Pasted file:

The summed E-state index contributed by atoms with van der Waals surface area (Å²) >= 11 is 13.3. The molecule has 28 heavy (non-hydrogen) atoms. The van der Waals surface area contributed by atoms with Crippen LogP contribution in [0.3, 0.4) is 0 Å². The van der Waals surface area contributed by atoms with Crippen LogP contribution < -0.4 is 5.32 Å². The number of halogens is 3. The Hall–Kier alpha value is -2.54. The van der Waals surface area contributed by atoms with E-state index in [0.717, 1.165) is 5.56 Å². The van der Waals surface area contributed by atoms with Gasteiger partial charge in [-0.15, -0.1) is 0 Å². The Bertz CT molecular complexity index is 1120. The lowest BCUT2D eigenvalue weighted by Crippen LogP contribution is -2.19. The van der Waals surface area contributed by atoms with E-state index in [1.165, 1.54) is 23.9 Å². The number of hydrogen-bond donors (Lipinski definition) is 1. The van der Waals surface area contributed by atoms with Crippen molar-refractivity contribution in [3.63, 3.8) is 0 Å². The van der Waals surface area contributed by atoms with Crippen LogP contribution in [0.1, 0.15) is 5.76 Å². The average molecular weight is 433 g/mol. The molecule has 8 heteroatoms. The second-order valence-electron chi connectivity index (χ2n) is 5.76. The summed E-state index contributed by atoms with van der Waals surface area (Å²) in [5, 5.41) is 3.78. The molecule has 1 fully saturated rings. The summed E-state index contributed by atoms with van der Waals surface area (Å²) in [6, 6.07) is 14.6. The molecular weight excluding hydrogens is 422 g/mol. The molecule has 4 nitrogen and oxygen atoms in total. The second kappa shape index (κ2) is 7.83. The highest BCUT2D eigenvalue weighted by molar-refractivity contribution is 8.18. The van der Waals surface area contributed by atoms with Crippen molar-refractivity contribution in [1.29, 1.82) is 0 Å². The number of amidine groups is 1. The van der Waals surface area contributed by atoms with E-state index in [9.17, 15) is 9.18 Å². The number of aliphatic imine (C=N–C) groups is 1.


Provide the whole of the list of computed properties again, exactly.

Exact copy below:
The summed E-state index contributed by atoms with van der Waals surface area (Å²) >= 11 is 13.3. The molecule has 28 heavy (non-hydrogen) atoms. The van der Waals surface area contributed by atoms with Crippen LogP contribution in [0.3, 0.4) is 0 Å². The van der Waals surface area contributed by atoms with Crippen LogP contribution < -0.4 is 5.32 Å². The number of halogens is 3. The Hall–Kier alpha value is -2.54. The van der Waals surface area contributed by atoms with E-state index in [0.717, 1.165) is 5.56 Å². The van der Waals surface area contributed by atoms with Gasteiger partial charge in [-0.15, -0.1) is 0 Å². The Bertz CT molecular complexity index is 1120. The lowest BCUT2D eigenvalue weighted by Crippen LogP contribution is -2.19. The van der Waals surface area contributed by atoms with E-state index in [1.165, 1.54) is 23.9 Å². The number of hydrogen-bond donors (Lipinski definition) is 1. The van der Waals surface area contributed by atoms with Crippen molar-refractivity contribution in [3.63, 3.8) is 0 Å². The van der Waals surface area contributed by atoms with Crippen LogP contribution in [0.1, 0.15) is 5.76 Å². The average molecular weight is 433 g/mol. The molecule has 8 heteroatoms. The second-order valence-electron chi connectivity index (χ2n) is 5.76. The summed E-state index contributed by atoms with van der Waals surface area (Å²) in [5, 5.41) is 3.78. The molecule has 1 fully saturated rings. The summed E-state index contributed by atoms with van der Waals surface area (Å²) in [6, 6.07) is 14.6. The molecular weight excluding hydrogens is 422 g/mol. The molecule has 4 nitrogen and oxygen atoms in total. The second kappa shape index (κ2) is 7.83. The highest BCUT2D eigenvalue weighted by molar-refractivity contribution is 8.18. The van der Waals surface area contributed by atoms with Crippen molar-refractivity contribution in [1.29, 1.82) is 0 Å². The number of amidine groups is 1. The van der Waals surface area contributed by atoms with E-state index in [9.17, 15) is 9.18 Å². The number of aliphatic imine (C=N–C) groups is 1.